Fresh Off The Block


Jul
15
2011

Rumour: Microsoft blurring line between Windows and Xbox for upcoming Windows 8 OS?

New rumours spreading around the Blogosphere today make the tantalising proposition that Microsoft may be considering baking in support for XBox 360 games and services within the upcoming next generation of their market-leading (for better or worse) Operating System, Windows. Numerous explanations have been given as cause of this rumour, but chief among them is a new entry in the error message tables for Windows that was discovered in closed Beta builds of the upcoming system, which stated: “Could not read XBox 360 disk media”.

In addition, with Microsoft known to be working on a Software Development Kit for using Kinect on Windows computers; and Microsoft’s own admission that they’d like to see the technology incorporated beyond the XBox, many claim Microsoft may also be planning to bake Kinect support into Windows directly.

Microsoft have yet to confirm or deny either rumour, which come from multiple sources, some more trustworthy than others. But knowing a little about Microsoft current conceptualising for the next Windows platform, we can draw some conclusions which give the rumours some support. We already know that Windows 8, as it is being called currently, is taking many design philosophies from Windows Phone 7, including the tiled interface and web widgets. One reason for this, as revealed by Microsoft, is to make the interface more intuitive to touch-screens. Microsoft claim two reasons for taking this measure: Firstly, Microsoft want Windows 8 to support as many different types of input as possible, in order to make for a seamless experience. Could this also include Kinect?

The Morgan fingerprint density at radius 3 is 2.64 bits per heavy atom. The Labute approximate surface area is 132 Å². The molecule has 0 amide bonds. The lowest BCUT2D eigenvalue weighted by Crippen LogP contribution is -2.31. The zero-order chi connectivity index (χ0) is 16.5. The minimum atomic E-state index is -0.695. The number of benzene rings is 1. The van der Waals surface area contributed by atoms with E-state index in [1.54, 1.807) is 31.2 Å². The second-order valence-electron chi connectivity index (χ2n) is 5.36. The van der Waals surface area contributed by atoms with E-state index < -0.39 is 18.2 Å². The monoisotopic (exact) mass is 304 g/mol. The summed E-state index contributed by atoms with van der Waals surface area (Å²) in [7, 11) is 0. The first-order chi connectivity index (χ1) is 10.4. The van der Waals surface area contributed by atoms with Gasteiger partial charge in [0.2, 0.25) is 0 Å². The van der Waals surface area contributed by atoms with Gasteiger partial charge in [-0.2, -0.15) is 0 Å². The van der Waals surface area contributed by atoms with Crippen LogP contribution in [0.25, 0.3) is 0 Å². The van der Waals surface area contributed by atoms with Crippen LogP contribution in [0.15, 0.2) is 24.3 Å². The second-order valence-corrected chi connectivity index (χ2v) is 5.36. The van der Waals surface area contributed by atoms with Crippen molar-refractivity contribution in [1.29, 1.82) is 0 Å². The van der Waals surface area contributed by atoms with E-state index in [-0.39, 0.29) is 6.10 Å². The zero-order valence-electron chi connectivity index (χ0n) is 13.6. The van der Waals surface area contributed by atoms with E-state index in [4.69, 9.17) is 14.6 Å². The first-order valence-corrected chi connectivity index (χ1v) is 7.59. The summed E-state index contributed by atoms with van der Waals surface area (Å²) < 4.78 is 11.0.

Secondly, and perhaps more importantly, Microsoft claim they wish to unify the Windows experience across several devices; and believe it is best achieved by making a single system that can easily be adapted to any device the consumer wants – from traditional computer, to tablet device, to smartphone and possibly even TVs. In this case, Windows 8 can be seen as a replacement for the Windows Phone system as well as the next step for the personal computer system. One of the key selling points in recent launches of Windows Phone has been its tight integration with XBox live services, which range from profile management to actually being able to play certain games through the phone. If Microsoft integrates XBox 360 support directly into Windows 8, then brings Windows 8 into smart phones, the XBox gaming platform may suddenly become bigger, stronger and capable of even more games and features than ever; plus game developers will suddenly find they’d only need to develop for one platform to potentially target several. This could be the killer combination that puts Windows for smart devices firmly on the map.

What’s your take on all this? Let us know in the comments.